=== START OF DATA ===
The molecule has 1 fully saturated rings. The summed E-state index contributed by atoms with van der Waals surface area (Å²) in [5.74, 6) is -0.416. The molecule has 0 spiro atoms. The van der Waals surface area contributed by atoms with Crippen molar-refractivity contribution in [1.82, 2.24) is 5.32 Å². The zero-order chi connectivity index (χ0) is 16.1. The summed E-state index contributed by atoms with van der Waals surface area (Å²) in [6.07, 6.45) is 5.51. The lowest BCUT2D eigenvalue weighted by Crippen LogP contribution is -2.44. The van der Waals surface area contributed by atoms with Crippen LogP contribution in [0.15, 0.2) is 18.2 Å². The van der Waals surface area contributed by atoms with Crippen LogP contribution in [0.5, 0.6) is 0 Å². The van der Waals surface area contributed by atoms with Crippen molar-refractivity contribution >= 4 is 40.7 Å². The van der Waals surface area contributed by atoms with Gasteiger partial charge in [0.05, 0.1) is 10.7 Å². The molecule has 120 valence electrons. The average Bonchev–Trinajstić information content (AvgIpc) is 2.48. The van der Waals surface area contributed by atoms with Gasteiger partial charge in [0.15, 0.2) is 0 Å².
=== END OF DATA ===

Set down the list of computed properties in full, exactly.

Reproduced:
The molecule has 1 fully saturated rings. The summed E-state index contributed by atoms with van der Waals surface area (Å²) in [5.74, 6) is -0.416. The molecule has 0 spiro atoms. The van der Waals surface area contributed by atoms with Crippen molar-refractivity contribution in [1.82, 2.24) is 5.32 Å². The zero-order chi connectivity index (χ0) is 16.1. The summed E-state index contributed by atoms with van der Waals surface area (Å²) in [6.07, 6.45) is 5.51. The lowest BCUT2D eigenvalue weighted by Crippen LogP contribution is -2.44. The van der Waals surface area contributed by atoms with Crippen LogP contribution in [0.15, 0.2) is 18.2 Å². The van der Waals surface area contributed by atoms with Crippen LogP contribution in [0.5, 0.6) is 0 Å². The van der Waals surface area contributed by atoms with Crippen molar-refractivity contribution >= 4 is 40.7 Å². The van der Waals surface area contributed by atoms with Gasteiger partial charge in [0.05, 0.1) is 10.7 Å². The molecule has 120 valence electrons. The average Bonchev–Trinajstić information content (AvgIpc) is 2.48. The van der Waals surface area contributed by atoms with Gasteiger partial charge in [0.15, 0.2) is 0 Å².